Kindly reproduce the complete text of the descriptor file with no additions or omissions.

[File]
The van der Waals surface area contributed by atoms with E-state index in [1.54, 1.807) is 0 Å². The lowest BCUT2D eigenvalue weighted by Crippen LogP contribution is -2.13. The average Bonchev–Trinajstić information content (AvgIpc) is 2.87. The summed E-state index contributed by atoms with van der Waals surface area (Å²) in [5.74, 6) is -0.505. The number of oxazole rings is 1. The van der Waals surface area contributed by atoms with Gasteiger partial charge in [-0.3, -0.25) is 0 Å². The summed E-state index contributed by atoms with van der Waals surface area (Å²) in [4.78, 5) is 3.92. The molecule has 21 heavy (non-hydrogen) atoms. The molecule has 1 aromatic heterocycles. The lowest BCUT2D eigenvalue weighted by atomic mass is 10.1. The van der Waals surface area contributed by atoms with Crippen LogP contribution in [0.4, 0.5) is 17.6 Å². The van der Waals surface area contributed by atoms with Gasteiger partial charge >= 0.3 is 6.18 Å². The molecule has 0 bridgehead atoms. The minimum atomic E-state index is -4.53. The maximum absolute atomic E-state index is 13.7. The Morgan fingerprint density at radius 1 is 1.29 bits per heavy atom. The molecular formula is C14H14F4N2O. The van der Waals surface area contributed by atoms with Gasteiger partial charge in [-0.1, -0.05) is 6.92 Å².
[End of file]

The van der Waals surface area contributed by atoms with E-state index in [1.54, 1.807) is 0 Å². The lowest BCUT2D eigenvalue weighted by Crippen LogP contribution is -2.13. The average Bonchev–Trinajstić information content (AvgIpc) is 2.87. The summed E-state index contributed by atoms with van der Waals surface area (Å²) in [5.74, 6) is -0.505. The number of oxazole rings is 1. The van der Waals surface area contributed by atoms with Gasteiger partial charge in [-0.3, -0.25) is 0 Å². The summed E-state index contributed by atoms with van der Waals surface area (Å²) in [4.78, 5) is 3.92. The molecule has 21 heavy (non-hydrogen) atoms. The molecule has 1 aromatic heterocycles. The lowest BCUT2D eigenvalue weighted by atomic mass is 10.1. The van der Waals surface area contributed by atoms with Crippen LogP contribution in [0.4, 0.5) is 17.6 Å². The van der Waals surface area contributed by atoms with Gasteiger partial charge >= 0.3 is 6.18 Å². The molecule has 0 bridgehead atoms. The minimum atomic E-state index is -4.53. The maximum absolute atomic E-state index is 13.7. The Morgan fingerprint density at radius 1 is 1.29 bits per heavy atom. The molecular formula is C14H14F4N2O. The van der Waals surface area contributed by atoms with Gasteiger partial charge in [-0.1, -0.05) is 6.92 Å².